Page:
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VOL. 42 | NO. 31 | Friday, August 3, 2018

Where the heck is my Google Fiber?

Mixing NES, Comcast, AT&T, FCC makes for slow walk to high-speed internet

By Kathy Carlson

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Remember Google Fiber and its 2015 promise to deliver “ultra-fast fiber optic service” to Nashville? Our “It City” status had been confirmed when we were selected as one of only 10 cities in the U.S. cool enough for the Silicon Valley giant.

Two years to completion, we were assured. Two years until we would all enjoy faster, cheaper service. Two years, and all those bad customer service experiences with Comcast and AT&T – we’ve all heard them – would be a distant memory.

Are we there yet? Not really.

After two and a-half years here, Google Fiber serves neighborhoods in and around downtown – East Nashville, Sylvan Park, areas around Vanderbilt University and West End Avenue. It recently signed its 50th apartment complex for service. Multi-family buildings are a better return on investment with one line going to reach many potential clients.

The Google Fiber website lists more than 250 apartment-type locations that it plans to serve in the future, although it doesn’t say when. Google also won’t say how many customers it has here, but it’s safe to say that most people still get their home internet service – including broadband – through AT&T or Comcast.

So, what’s the problem? It’s partly the nature of competition, partly due to a patchwork of regulations and partly because some don’t want to switch ISPs.

“When we started Google Fiber eight years ago, we knew that building a new fiber network was going to be hard, slow and expensive,” John Burchett, Google Fiber’s director of public policy, said last month on Google Fiber’s official blog,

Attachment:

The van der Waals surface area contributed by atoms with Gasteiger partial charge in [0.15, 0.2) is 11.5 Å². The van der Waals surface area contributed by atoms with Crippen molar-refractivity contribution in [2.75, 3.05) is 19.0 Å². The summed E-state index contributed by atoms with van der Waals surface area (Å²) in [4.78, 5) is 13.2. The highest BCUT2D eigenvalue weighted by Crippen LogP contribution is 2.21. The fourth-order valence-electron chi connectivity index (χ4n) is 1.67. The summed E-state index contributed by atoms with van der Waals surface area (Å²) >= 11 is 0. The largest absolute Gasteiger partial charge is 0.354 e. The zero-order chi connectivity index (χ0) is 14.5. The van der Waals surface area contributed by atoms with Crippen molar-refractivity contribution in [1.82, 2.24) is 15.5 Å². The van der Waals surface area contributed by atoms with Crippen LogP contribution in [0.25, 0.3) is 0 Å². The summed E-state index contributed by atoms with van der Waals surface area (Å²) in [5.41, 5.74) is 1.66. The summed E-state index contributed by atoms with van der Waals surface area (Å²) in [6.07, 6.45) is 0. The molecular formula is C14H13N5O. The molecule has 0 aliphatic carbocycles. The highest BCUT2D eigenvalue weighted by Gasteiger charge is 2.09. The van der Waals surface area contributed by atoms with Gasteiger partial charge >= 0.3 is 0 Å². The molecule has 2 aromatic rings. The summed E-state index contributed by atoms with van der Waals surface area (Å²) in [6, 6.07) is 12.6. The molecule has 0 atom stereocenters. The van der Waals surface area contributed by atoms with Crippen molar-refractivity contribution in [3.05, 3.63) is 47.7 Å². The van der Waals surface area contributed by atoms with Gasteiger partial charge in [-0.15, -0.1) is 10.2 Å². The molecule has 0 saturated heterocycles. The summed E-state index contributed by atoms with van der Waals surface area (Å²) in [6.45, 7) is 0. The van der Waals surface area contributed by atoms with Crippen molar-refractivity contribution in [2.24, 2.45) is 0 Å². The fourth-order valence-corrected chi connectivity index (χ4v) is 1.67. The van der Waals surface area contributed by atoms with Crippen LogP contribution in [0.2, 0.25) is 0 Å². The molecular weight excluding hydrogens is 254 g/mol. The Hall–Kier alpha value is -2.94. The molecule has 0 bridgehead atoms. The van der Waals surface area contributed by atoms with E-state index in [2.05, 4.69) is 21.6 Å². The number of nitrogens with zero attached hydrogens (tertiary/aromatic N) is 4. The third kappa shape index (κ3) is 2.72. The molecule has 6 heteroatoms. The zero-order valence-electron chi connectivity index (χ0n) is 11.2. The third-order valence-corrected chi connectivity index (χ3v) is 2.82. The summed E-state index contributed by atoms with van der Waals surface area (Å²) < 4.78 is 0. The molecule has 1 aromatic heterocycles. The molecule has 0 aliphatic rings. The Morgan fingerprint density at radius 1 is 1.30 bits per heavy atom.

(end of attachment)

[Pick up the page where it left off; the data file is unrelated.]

“But what we didn’t fully appreciate were the obstacles we would face around a key part of the process: gaining timely access to space on utility and telephone poles to place new communications equipment.”

That’s what happened in Nashville, where Google needed to use most of the city’s 100,000 utility poles to deploy its fiber optic cables and provide service. Its biggest broadband competitors, Comcast and AT&T, already had cable and wire on the poles and millions invested in their own equipment.

Most of the poles, 80 percent, are owned by Nashville Electric Service, which says those poles are worth about $42 million. AT&T owns the other 20 percent. Nashville’s limestone foundation means that most telecom and electric lines are placed above ground, making access to the poles critical for those who want to offer broadband.

Under the system that Comcast, AT&T and NES had worked out over the years, any company that wanted to place telecom equipment on poles had to wait until those who were already there moved their equipment to make room for the newcomer. Getting a pole ready for another user is called the “make-ready process.”

Google Fiber blogged in 2016 that about 44,000 poles in Nashville had to be made ready for its service, and that things were moving too slowly. It supported a Metro ordinance to expedite the process.

Microtrenching in city streets is one way Google is getting around fighting for space on the city’s utility poles. Fiber optic cables are placed in the narrow trenches, which are then filled in.